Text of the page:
The other half of it is that many commentators* have noticed that charisma is an important factor in presidential elections, even if they didn't say it was the only one. So I guess at some point I'd put two and two together in my brain, which was why everything in the pg essay looked familiar.
Anyway, that was a long-winded way of saying "thank you for posting this!" :-)
*Scott Adams is one. I recommend reading his blog if you don't already; guised as humor you will regularly find deep wisdom.
Therefore having balloons or a fireworks show may attract people to your stand. Carry "healthy" only 8 brand frozen yogurt.
You need to create a market black hole that sucks people's attention to your product and it's gotta be a rich enough experience to keep their attention, for as long as you can.
Dense neutron star hot fudge should help pull folks in.
I guess the other point is that it encourages customers to shop around. If they can see 6 shops in a row, they'll likely go into a few of them and see if they're getting the deal they want.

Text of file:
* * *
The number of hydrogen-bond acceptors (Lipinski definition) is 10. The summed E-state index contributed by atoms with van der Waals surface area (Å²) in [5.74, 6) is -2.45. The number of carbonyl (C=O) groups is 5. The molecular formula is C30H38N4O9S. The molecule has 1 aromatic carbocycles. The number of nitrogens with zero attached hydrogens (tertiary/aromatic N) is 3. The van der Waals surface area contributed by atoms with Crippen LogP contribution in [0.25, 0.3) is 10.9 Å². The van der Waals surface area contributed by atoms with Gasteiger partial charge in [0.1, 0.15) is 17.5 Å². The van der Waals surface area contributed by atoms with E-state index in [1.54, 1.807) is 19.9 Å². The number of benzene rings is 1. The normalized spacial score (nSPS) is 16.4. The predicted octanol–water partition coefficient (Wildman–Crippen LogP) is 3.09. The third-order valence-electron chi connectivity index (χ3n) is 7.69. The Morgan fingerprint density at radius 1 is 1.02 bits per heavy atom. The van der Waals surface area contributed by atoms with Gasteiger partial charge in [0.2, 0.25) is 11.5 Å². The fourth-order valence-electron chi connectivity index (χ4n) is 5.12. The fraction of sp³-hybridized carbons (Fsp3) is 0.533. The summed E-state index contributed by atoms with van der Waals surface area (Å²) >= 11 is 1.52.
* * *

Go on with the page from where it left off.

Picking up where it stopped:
If those 6 shops were all over town, each one would get far less custom, since a visitor would likely only go in one of them.
1. Be all over the town, and rely on marketing to get people to come to your shop and not the others.
2. Be all in the same street, get more walk in customers, and rely on good salespeople and good deals to get the sales.
I'm guessing that they've found 2 to work better than 1. Also means they can take advantage of each others marketing.